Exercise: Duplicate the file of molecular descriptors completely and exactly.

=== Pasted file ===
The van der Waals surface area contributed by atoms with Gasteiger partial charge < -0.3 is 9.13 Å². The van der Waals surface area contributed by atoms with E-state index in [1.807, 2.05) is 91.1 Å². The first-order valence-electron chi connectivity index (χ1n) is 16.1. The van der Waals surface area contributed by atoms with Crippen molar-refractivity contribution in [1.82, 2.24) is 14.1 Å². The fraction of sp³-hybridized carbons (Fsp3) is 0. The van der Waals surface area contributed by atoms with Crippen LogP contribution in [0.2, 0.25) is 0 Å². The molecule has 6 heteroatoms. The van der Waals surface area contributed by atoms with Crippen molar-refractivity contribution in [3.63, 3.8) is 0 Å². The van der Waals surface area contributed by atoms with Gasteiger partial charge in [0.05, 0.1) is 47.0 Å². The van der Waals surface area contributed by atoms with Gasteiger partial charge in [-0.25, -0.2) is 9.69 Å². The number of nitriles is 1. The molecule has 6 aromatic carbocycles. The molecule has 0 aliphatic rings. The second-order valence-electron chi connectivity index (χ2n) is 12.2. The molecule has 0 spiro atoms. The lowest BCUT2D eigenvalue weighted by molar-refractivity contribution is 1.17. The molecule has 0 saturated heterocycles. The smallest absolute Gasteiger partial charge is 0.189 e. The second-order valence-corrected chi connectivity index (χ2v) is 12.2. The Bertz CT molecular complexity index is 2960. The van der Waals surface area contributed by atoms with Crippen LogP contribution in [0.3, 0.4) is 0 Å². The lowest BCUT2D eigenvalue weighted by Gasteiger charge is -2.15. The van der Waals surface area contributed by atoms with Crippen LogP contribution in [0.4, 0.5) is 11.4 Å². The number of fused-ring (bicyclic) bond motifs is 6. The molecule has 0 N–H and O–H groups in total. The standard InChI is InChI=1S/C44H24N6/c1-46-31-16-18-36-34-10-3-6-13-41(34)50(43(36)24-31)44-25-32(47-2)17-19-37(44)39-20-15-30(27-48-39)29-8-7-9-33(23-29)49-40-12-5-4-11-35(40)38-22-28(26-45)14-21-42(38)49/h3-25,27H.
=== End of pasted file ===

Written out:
The van der Waals surface area contributed by atoms with Gasteiger partial charge < -0.3 is 9.13 Å². The van der Waals surface area contributed by atoms with E-state index in [1.807, 2.05) is 91.1 Å². The first-order valence-electron chi connectivity index (χ1n) is 16.1. The van der Waals surface area contributed by atoms with Crippen molar-refractivity contribution in [1.82, 2.24) is 14.1 Å². The fraction of sp³-hybridized carbons (Fsp3) is 0. The van der Waals surface area contributed by atoms with Crippen LogP contribution in [0.2, 0.25) is 0 Å². The molecule has 6 heteroatoms. The van der Waals surface area contributed by atoms with Crippen molar-refractivity contribution in [3.63, 3.8) is 0 Å². The van der Waals surface area contributed by atoms with Gasteiger partial charge in [0.05, 0.1) is 47.0 Å². The van der Waals surface area contributed by atoms with Gasteiger partial charge in [-0.25, -0.2) is 9.69 Å². The number of nitriles is 1. The molecule has 6 aromatic carbocycles. The molecule has 0 aliphatic rings. The second-order valence-electron chi connectivity index (χ2n) is 12.2. The molecule has 0 spiro atoms. The lowest BCUT2D eigenvalue weighted by molar-refractivity contribution is 1.17. The molecule has 0 saturated heterocycles. The smallest absolute Gasteiger partial charge is 0.189 e. The second-order valence-corrected chi connectivity index (χ2v) is 12.2. The Bertz CT molecular complexity index is 2960. The van der Waals surface area contributed by atoms with Crippen LogP contribution in [0.3, 0.4) is 0 Å². The lowest BCUT2D eigenvalue weighted by Gasteiger charge is -2.15. The van der Waals surface area contributed by atoms with Crippen LogP contribution in [0.4, 0.5) is 11.4 Å². The number of fused-ring (bicyclic) bond motifs is 6. The molecule has 0 N–H and O–H groups in total. The standard InChI is InChI=1S/C44H24N6/c1-46-31-16-18-36-34-10-3-6-13-41(34)50(43(36)24-31)44-25-32(47-2)17-19-37(44)39-20-15-30(27-48-39)29-8-7-9-33(23-29)49-40-12-5-4-11-35(40)38-22-28(26-45)14-21-42(38)49/h3-25,27H.